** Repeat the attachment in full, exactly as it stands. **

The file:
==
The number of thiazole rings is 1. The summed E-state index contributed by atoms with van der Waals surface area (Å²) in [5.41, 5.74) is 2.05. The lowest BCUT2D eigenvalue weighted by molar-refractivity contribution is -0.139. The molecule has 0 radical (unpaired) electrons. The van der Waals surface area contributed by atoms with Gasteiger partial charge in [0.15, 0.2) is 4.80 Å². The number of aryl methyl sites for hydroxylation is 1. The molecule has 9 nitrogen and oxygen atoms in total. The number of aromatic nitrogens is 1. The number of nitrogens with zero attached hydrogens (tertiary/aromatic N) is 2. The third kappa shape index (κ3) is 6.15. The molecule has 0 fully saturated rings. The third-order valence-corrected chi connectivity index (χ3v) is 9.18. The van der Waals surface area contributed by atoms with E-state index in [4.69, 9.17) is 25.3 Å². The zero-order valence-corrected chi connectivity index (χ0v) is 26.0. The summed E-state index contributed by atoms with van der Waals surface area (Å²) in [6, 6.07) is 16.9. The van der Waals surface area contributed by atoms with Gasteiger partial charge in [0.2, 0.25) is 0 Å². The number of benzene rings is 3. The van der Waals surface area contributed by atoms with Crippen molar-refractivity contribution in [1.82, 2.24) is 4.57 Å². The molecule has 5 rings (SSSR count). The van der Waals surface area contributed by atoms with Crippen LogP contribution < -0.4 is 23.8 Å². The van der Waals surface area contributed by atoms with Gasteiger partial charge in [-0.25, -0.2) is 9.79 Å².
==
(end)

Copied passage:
The number of thiazole rings is 1. The summed E-state index contributed by atoms with van der Waals surface area (Å²) in [5.41, 5.74) is 2.05. The lowest BCUT2D eigenvalue weighted by molar-refractivity contribution is -0.139. The molecule has 0 radical (unpaired) electrons. The van der Waals surface area contributed by atoms with Gasteiger partial charge in [0.15, 0.2) is 4.80 Å². The number of aryl methyl sites for hydroxylation is 1. The molecule has 9 nitrogen and oxygen atoms in total. The number of aromatic nitrogens is 1. The number of nitrogens with zero attached hydrogens (tertiary/aromatic N) is 2. The third kappa shape index (κ3) is 6.15. The molecule has 0 fully saturated rings. The third-order valence-corrected chi connectivity index (χ3v) is 9.18. The van der Waals surface area contributed by atoms with E-state index in [4.69, 9.17) is 25.3 Å². The zero-order valence-corrected chi connectivity index (χ0v) is 26.0. The summed E-state index contributed by atoms with van der Waals surface area (Å²) in [6, 6.07) is 16.9. The van der Waals surface area contributed by atoms with Gasteiger partial charge in [0.2, 0.25) is 0 Å². The number of benzene rings is 3. The van der Waals surface area contributed by atoms with Crippen molar-refractivity contribution in [1.82, 2.24) is 4.57 Å². The molecule has 5 rings (SSSR count). The van der Waals surface area contributed by atoms with Crippen LogP contribution < -0.4 is 23.8 Å². The van der Waals surface area contributed by atoms with Gasteiger partial charge in [-0.25, -0.2) is 9.79 Å².